Marine life frozen in time at Japan's Ice Aquarium
Fond of frozen fish? Japan's quirky Ice Aquarium has plenty of marine life, but it's all dead.
Turn on the TV in Japan and you're bound to see someone slicing up a tuna on a cooking show while commentators ooh and aah. It's no wonder, then, that during the current heat wave frying Tokyo, people are heading north for chills and eye candy in the form of giant fish popsicles.
The Kori no Suizokukan (Ice Aquarium) in Kesennuma, northeastern Japan, packs about 450 specimens of marine life frozen in large columns of ice bathed in blue light. Some 80 species, including saury, octopuses, crabs, and skipjack, are preserved in lifelike poses. They seem to be swimming in ice.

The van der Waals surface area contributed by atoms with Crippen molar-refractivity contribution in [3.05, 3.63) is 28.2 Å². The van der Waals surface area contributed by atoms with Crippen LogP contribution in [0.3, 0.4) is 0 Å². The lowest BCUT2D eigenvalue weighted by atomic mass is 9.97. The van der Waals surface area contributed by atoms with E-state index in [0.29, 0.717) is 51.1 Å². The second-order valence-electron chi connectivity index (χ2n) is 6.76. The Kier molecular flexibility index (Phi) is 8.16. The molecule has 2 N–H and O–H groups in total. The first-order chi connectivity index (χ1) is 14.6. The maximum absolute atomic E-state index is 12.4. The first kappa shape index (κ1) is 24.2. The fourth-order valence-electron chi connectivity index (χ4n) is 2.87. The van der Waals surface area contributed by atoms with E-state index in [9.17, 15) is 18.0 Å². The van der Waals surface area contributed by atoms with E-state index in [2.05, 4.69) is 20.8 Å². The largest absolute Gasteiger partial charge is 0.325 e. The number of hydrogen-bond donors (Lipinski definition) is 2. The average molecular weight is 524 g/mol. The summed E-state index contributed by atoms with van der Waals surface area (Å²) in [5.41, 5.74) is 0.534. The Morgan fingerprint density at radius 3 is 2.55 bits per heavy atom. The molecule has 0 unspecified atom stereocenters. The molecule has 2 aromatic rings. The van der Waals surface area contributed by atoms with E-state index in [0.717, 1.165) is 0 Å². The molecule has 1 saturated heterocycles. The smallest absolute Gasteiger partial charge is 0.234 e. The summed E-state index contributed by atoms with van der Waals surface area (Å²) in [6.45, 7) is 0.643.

Opened in 2002 in the Uminoichi seafood market, the Ice Aquarium uses flash-freezing technology to preserve fresh fish unloaded in Kesennuma's port on the Pacific Ocean. Inside, the ambient air is a cool minus 5 degrees F (minus 20 C), and guests have to don parkas to keep warm. There's also a hunk of Antarctic ice on display.
Fish aren't the only thing put on ice in Kesennuma. Local refrigeration firm Okamoto Seihyo specializes in what it calls "ice art" and can freeze everything from salmon to bottles of sake and action figures to flowers--a Mother's Day bouquet goes for about $46. These are all presented in cylinders of ice that are given as gifts. If you're the receiver, you'll need plenty of patience.
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